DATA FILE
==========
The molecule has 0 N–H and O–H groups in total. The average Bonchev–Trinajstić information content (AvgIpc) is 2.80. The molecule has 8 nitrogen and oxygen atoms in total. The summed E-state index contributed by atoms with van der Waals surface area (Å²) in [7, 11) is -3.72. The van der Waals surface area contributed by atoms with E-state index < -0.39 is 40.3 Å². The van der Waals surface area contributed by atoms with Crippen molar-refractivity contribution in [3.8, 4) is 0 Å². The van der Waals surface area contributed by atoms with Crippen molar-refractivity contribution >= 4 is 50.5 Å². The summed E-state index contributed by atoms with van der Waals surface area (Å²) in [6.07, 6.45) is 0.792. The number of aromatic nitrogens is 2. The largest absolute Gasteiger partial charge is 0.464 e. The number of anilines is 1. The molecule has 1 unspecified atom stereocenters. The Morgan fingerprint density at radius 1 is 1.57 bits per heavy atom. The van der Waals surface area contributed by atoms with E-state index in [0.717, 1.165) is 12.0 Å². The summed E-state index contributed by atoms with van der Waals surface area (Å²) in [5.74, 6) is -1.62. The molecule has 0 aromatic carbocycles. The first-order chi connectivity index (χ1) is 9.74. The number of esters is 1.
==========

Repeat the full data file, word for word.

The molecule has 0 N–H and O–H groups in total. The average Bonchev–Trinajstić information content (AvgIpc) is 2.80. The molecule has 8 nitrogen and oxygen atoms in total. The summed E-state index contributed by atoms with van der Waals surface area (Å²) in [7, 11) is -3.72. The van der Waals surface area contributed by atoms with E-state index < -0.39 is 40.3 Å². The van der Waals surface area contributed by atoms with Crippen molar-refractivity contribution in [3.8, 4) is 0 Å². The van der Waals surface area contributed by atoms with Crippen molar-refractivity contribution >= 4 is 50.5 Å². The summed E-state index contributed by atoms with van der Waals surface area (Å²) in [6.07, 6.45) is 0.792. The number of aromatic nitrogens is 2. The largest absolute Gasteiger partial charge is 0.464 e. The number of anilines is 1. The molecule has 1 unspecified atom stereocenters. The Morgan fingerprint density at radius 1 is 1.57 bits per heavy atom. The van der Waals surface area contributed by atoms with E-state index in [0.717, 1.165) is 12.0 Å². The summed E-state index contributed by atoms with van der Waals surface area (Å²) in [5.74, 6) is -1.62. The molecule has 0 aromatic carbocycles. The first-order chi connectivity index (χ1) is 9.74. The number of esters is 1.